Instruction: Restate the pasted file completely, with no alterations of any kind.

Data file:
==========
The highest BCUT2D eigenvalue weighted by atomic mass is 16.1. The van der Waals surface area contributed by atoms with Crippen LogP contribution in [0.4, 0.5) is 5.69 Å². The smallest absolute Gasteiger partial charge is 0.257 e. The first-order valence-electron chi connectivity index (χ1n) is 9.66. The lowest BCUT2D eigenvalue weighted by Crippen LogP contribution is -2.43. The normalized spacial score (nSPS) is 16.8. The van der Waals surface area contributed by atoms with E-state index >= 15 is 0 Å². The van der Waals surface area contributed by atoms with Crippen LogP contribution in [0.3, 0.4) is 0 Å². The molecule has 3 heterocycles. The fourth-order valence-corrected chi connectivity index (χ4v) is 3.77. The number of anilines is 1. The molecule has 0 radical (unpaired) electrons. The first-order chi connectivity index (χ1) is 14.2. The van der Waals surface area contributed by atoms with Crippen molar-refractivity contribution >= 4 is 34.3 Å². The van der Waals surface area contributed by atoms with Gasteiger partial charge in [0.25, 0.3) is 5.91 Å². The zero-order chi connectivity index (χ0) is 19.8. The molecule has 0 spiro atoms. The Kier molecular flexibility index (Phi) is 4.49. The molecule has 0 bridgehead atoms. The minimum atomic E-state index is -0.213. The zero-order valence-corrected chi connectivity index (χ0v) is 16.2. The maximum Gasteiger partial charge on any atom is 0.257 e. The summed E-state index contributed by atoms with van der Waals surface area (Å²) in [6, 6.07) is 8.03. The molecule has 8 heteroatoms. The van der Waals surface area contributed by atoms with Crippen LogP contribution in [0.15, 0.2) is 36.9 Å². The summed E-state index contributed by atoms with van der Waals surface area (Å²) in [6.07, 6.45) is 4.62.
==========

The highest BCUT2D eigenvalue weighted by atomic mass is 16.1. The van der Waals surface area contributed by atoms with Crippen LogP contribution in [0.4, 0.5) is 5.69 Å². The smallest absolute Gasteiger partial charge is 0.257 e. The first-order valence-electron chi connectivity index (χ1n) is 9.66. The lowest BCUT2D eigenvalue weighted by Crippen LogP contribution is -2.43. The normalized spacial score (nSPS) is 16.8. The van der Waals surface area contributed by atoms with E-state index >= 15 is 0 Å². The van der Waals surface area contributed by atoms with Crippen LogP contribution in [0.3, 0.4) is 0 Å². The molecule has 3 heterocycles. The fourth-order valence-corrected chi connectivity index (χ4v) is 3.77. The number of anilines is 1. The molecule has 0 radical (unpaired) electrons. The first-order chi connectivity index (χ1) is 14.2. The van der Waals surface area contributed by atoms with Crippen molar-refractivity contribution >= 4 is 34.3 Å². The van der Waals surface area contributed by atoms with Gasteiger partial charge in [0.25, 0.3) is 5.91 Å². The zero-order chi connectivity index (χ0) is 19.8. The molecule has 0 spiro atoms. The Kier molecular flexibility index (Phi) is 4.49. The molecule has 0 bridgehead atoms. The minimum atomic E-state index is -0.213. The zero-order valence-corrected chi connectivity index (χ0v) is 16.2. The maximum Gasteiger partial charge on any atom is 0.257 e. The summed E-state index contributed by atoms with van der Waals surface area (Å²) in [6, 6.07) is 8.03. The molecule has 8 heteroatoms. The van der Waals surface area contributed by atoms with Crippen LogP contribution in [0.15, 0.2) is 36.9 Å². The summed E-state index contributed by atoms with van der Waals surface area (Å²) in [6.07, 6.45) is 4.62.